Exceptional Works: Roy Lichtenstein | David Zwirner
A grey header graphic with the following artwork information: Roy Lichtenstein Laocoön 1988 Oil and Magna on canvas 120 x 102 inches 304.8 x 259.1 cm.
A photograph of Roy Lichtenstein in his studio, dated 1986.

Roy Lichtenstein in his studio, 1986. Photo © Bob Adelman 

Roy Lichtenstein in his studio, 1986. Photo © Bob Adelman 

“There must be something about art.… Almost all cultures have done art. It’s a refining of the senses, which are there to keep us alive.”

—Roy Lichtenstein

A painting by Roy Lichtenstein, titled Laocoön, dated 1988.

Roy Lichtenstein

Laocoön, 1988
Oil and Magna on canvas
120 x 102 inches (304.8 x 259.1 cm)

This viewing room presents Laocoön (1988), an exceptional large-scale painting by Roy Lichtenstein. Acquired from the artist's estate by the present owner and seen in major international retrospectives of Lichtenstein’s work, Laocoön is one of four monumental paintings from the late 1980s that combine figure and landscape with expressive brushstrokes.

One of the most influential and innovative artists of the twentieth century, Roy Lichtenstein (1923–1997) produced an extensive body of instantly recognizable paintings, sculptures, drawings, and prints, frequently rendered using his signature Ben-Day dots. Throughout his career, Lichtenstein made works that self-consciously reflected on art history, often translating recognizable modernist idioms into his distinctive pop aesthetic. Laocoön is a rare example of a work that directly references an artwork from antiquity.

An Installation view of Roy Lichtenstein: A Retrospective in Chicago Art Institute circa 2012

Installation view, Roy Lichtenstein: A Retrospective, Chicago Art Institute, 2012

Installation view, Roy Lichtenstein: A Retrospective, Chicago Art Institute, 2012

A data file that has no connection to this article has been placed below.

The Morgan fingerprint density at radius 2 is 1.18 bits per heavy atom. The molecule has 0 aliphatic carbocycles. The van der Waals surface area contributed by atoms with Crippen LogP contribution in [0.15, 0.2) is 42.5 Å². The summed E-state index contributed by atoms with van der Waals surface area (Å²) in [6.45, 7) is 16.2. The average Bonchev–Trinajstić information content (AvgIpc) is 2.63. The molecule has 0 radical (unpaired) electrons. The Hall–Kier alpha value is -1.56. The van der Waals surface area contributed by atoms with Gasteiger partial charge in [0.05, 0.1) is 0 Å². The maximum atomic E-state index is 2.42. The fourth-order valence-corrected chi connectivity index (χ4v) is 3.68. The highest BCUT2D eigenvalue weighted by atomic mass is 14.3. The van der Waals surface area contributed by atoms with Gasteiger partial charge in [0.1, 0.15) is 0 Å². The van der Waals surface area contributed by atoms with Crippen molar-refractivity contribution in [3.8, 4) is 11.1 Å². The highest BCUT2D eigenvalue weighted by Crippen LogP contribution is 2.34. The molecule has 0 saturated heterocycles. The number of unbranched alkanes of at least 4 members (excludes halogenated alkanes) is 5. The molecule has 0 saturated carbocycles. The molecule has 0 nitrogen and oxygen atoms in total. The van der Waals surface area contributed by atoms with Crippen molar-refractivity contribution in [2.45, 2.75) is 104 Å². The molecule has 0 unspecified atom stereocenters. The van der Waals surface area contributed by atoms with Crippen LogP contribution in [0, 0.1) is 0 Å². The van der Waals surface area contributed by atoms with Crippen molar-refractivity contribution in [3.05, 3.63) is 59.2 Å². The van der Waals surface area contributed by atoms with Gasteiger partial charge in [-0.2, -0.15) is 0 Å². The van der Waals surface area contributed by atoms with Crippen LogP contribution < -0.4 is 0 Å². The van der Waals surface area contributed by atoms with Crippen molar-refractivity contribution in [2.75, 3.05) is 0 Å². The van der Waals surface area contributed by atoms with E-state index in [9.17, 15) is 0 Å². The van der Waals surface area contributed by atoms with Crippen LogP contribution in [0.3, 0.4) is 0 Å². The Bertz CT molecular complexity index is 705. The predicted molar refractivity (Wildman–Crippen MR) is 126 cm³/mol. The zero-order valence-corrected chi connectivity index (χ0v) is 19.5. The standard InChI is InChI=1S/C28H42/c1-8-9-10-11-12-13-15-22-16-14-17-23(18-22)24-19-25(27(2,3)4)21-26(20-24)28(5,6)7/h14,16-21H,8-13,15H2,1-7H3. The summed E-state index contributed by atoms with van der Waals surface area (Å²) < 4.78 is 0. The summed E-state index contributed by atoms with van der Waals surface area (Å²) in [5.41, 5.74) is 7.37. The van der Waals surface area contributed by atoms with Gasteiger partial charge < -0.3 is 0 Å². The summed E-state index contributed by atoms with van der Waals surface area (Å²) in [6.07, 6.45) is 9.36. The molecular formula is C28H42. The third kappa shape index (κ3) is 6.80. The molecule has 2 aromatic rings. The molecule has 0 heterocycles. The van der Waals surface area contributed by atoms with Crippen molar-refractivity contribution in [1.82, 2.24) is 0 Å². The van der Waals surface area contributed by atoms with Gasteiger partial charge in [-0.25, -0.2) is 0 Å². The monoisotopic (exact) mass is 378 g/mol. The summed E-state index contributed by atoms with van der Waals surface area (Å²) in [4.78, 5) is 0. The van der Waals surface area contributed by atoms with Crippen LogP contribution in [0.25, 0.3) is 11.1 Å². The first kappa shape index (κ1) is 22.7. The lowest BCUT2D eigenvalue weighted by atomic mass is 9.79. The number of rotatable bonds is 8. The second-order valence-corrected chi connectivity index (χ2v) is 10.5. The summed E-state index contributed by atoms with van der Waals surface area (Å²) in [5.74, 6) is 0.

An Installation view of Roy Lichtenstein: A Retrospective in Tate Modern, London, circa 2013

Installation view, Roy Lichtenstein: A Retrospective, Tate Modern, London, 2013

Installation view, Roy Lichtenstein: A Retrospective, Tate Modern, London, 2013

An Installation view of Roy Lichtenstein: Beginning to End in Fundacíón Juan March, Madrid, circa 2007

Installation view, Roy Lichtenstein: Beginning to End, Fundacíón Juan March, Madrid, 2007

Installation view, Roy Lichtenstein: Beginning to End, Fundacíón Juan March, Madrid, 2007

Emerging in New York in 1962, Lichtenstein presented works that resisted the dominant style of painting at the time. Rejecting the inward-looking, contemplative nature of abstract expressionism, his early work was instead “concerned with the world,” taking inspiration from recognizable objects and images. Later, Lichtenstein satirized preceding art historical movements, breaking their stylistic language down into reproducible components.

A composite of paintings by Roy Lichtenstein, titled studies on paper for Laocoön, dated 1988

Roy Lichtenstein, studies on paper for Laocoön, 1988

Roy Lichtenstein, studies on paper for Laocoön, 1988

Laocoön is emblematic of a moment in the late 1980s when Lichtenstein developed a personal response to abstract expressionism, of which the prevailing motif is the gestural brushstroke. Lichtenstein appropriated this looser brushwork in his paintings of the period, focusing first on still lifes and landscapes, and then moving to the figure. Of the four large-scale paintings in this vein, Laocoön is the only one to reference a well-known classical subject: Laocoön and His Sons, the Roman copy of a Greek sculpture depicting the Trojan priest Laocoön and his sons being killed by snakes.